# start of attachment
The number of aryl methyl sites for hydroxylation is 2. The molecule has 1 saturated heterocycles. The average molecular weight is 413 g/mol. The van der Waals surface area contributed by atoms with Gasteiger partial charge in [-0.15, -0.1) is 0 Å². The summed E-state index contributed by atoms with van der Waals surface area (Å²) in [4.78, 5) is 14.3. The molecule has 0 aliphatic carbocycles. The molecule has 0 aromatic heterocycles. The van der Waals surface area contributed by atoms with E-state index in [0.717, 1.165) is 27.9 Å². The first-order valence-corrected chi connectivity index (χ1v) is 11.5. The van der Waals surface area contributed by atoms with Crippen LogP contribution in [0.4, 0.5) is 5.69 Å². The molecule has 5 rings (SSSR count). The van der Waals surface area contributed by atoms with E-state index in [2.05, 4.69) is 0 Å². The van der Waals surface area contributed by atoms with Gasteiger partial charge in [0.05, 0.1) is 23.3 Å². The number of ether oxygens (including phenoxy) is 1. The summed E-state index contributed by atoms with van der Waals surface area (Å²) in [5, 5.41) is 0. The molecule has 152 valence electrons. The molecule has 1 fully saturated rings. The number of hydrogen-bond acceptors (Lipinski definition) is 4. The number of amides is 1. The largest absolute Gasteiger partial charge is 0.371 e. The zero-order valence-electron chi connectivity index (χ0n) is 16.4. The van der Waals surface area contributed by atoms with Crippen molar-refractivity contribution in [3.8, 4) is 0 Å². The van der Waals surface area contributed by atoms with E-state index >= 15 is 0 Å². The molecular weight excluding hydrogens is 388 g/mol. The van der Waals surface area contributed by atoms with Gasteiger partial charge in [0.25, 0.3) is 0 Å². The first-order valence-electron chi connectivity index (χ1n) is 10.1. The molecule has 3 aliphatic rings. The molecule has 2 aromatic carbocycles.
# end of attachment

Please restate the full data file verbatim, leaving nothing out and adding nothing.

The number of aryl methyl sites for hydroxylation is 2. The molecule has 1 saturated heterocycles. The average molecular weight is 413 g/mol. The van der Waals surface area contributed by atoms with Gasteiger partial charge in [-0.15, -0.1) is 0 Å². The summed E-state index contributed by atoms with van der Waals surface area (Å²) in [4.78, 5) is 14.3. The molecule has 0 aliphatic carbocycles. The molecule has 0 aromatic heterocycles. The van der Waals surface area contributed by atoms with E-state index in [0.717, 1.165) is 27.9 Å². The first-order valence-corrected chi connectivity index (χ1v) is 11.5. The van der Waals surface area contributed by atoms with Crippen LogP contribution in [0.4, 0.5) is 5.69 Å². The molecule has 5 rings (SSSR count). The van der Waals surface area contributed by atoms with E-state index in [2.05, 4.69) is 0 Å². The van der Waals surface area contributed by atoms with Gasteiger partial charge in [0.05, 0.1) is 23.3 Å². The number of ether oxygens (including phenoxy) is 1. The summed E-state index contributed by atoms with van der Waals surface area (Å²) in [5, 5.41) is 0. The molecule has 152 valence electrons. The molecule has 1 fully saturated rings. The number of hydrogen-bond acceptors (Lipinski definition) is 4. The number of amides is 1. The largest absolute Gasteiger partial charge is 0.371 e. The zero-order valence-electron chi connectivity index (χ0n) is 16.4. The van der Waals surface area contributed by atoms with Crippen molar-refractivity contribution in [3.8, 4) is 0 Å². The van der Waals surface area contributed by atoms with E-state index >= 15 is 0 Å². The molecular weight excluding hydrogens is 388 g/mol. The van der Waals surface area contributed by atoms with Gasteiger partial charge in [0.25, 0.3) is 0 Å². The first-order valence-electron chi connectivity index (χ1n) is 10.1. The molecule has 3 aliphatic rings. The molecule has 2 aromatic carbocycles.